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Lesson Plan

Chemistry of baking yeast cake

Summary: 
Experiments with yeast, then baking soda and vinegar show how gas is made while amish bread is made, and how they make the holes in the cake.
Science content (2016 curriculum): 
Chemistry: States of Matter, Properties of Materials (K-7)
Chemistry: Chemical Changes (2, 7)
Curriculum connection (2005 science topic): 
Physical Science: Chemistry (grade 7)
Procedure: 

What is in the starter mix that we used for the Amish bread/yeast cake?
Today we will investigate the living things that are in here, and what they do.

What living things could be in there? They must be small...
Living things in this starter are yeast and bacteria.
(There are some kinds of yeast and bacteria that make you sick, but there are plenty that are helpful to us, and these ones are helpful yeast and bacteria).
The yeast and bacteria in here live well together, and stop other yeasts or bacteria from growing.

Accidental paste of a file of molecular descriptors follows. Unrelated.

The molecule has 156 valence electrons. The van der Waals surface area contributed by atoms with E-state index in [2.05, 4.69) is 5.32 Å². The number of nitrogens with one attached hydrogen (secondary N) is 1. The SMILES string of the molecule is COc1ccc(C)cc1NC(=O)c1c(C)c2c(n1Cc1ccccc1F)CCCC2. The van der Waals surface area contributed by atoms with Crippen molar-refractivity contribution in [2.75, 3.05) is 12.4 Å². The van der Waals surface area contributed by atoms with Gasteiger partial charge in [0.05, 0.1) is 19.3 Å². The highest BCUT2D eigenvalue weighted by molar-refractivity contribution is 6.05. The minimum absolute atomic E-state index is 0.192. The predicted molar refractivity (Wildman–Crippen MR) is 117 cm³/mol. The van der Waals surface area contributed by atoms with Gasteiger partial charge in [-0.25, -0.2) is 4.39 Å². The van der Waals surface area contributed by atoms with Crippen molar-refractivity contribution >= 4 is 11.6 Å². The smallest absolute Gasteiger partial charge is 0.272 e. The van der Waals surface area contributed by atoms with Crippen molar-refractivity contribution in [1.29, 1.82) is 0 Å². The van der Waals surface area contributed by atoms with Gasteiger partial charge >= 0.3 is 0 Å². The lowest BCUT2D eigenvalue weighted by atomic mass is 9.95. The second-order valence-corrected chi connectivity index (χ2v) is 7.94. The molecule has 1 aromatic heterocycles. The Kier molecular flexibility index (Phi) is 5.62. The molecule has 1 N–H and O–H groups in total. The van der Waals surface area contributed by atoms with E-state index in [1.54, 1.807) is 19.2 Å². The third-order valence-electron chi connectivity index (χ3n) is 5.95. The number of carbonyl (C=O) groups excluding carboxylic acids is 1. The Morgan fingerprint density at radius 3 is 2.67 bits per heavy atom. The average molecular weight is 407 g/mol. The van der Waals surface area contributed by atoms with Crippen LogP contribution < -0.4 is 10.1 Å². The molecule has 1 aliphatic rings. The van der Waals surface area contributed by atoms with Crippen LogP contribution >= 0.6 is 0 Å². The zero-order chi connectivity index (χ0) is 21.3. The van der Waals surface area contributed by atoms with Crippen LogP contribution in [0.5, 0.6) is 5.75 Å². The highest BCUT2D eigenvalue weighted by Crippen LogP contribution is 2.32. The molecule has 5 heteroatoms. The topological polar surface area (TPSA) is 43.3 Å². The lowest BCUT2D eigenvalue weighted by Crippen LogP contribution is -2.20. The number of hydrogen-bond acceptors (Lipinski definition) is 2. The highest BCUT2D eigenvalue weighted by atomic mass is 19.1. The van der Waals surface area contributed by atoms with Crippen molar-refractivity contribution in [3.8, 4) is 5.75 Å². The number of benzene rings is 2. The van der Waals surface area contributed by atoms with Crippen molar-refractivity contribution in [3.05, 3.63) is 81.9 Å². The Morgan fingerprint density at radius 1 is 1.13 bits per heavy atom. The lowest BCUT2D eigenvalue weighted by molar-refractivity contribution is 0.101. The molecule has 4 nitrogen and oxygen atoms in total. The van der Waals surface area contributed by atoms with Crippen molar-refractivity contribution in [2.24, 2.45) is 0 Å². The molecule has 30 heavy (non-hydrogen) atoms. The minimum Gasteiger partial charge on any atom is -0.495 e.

Activity to determine the role of the yeast in the starter mixture.

Activity to determine the role of the bacteria in the starter mixture.

The Amish recipe is a secret, because we do not know what kind of yeast and what kind of bacteria are in this starter mixture. But we do know that it has a yeast and a Lactobacillus bacteria.
Sourdough bread is the same - it has a yeast and a bacteria, both making the holes in sourdough bread.

Notes: 

A little much information for grade 2/3 class. Suggest either missing out the molecule models explaining what is going on (the yeast starts bubbling rapidly, so don't need much time waiting for it). Or just do one of the activities.

Grades tested: 
Gr 2
Gr 3
Teacher: 
Ingrid
Julie Johnson
Site tested: 
General Gordon Elementary